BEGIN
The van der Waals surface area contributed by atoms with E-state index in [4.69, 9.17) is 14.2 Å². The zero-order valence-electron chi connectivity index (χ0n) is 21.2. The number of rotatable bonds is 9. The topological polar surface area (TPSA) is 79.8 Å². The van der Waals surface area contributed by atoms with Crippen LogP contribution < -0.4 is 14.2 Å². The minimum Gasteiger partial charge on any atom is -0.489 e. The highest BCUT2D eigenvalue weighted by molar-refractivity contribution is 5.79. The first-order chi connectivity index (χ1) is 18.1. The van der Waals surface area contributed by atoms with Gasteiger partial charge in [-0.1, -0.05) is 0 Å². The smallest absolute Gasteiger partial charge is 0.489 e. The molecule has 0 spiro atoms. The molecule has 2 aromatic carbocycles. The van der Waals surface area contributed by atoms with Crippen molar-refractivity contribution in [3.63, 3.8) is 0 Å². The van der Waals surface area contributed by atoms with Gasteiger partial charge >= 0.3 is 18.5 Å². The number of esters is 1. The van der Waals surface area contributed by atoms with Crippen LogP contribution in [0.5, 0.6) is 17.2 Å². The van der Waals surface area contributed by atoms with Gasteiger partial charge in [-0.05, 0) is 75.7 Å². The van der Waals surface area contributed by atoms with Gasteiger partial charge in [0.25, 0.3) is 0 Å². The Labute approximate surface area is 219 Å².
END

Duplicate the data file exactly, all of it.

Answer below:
The van der Waals surface area contributed by atoms with E-state index in [4.69, 9.17) is 14.2 Å². The zero-order valence-electron chi connectivity index (χ0n) is 21.2. The number of rotatable bonds is 9. The topological polar surface area (TPSA) is 79.8 Å². The van der Waals surface area contributed by atoms with Crippen LogP contribution < -0.4 is 14.2 Å². The minimum Gasteiger partial charge on any atom is -0.489 e. The highest BCUT2D eigenvalue weighted by molar-refractivity contribution is 5.79. The first-order chi connectivity index (χ1) is 18.1. The van der Waals surface area contributed by atoms with Gasteiger partial charge in [-0.1, -0.05) is 0 Å². The smallest absolute Gasteiger partial charge is 0.489 e. The molecule has 0 spiro atoms. The molecule has 2 aromatic carbocycles. The van der Waals surface area contributed by atoms with Crippen molar-refractivity contribution in [3.63, 3.8) is 0 Å². The van der Waals surface area contributed by atoms with Gasteiger partial charge >= 0.3 is 18.5 Å². The number of esters is 1. The van der Waals surface area contributed by atoms with Crippen LogP contribution in [0.5, 0.6) is 17.2 Å². The van der Waals surface area contributed by atoms with Gasteiger partial charge in [-0.05, 0) is 75.7 Å². The van der Waals surface area contributed by atoms with Gasteiger partial charge in [0.25, 0.3) is 0 Å². The Labute approximate surface area is 219 Å².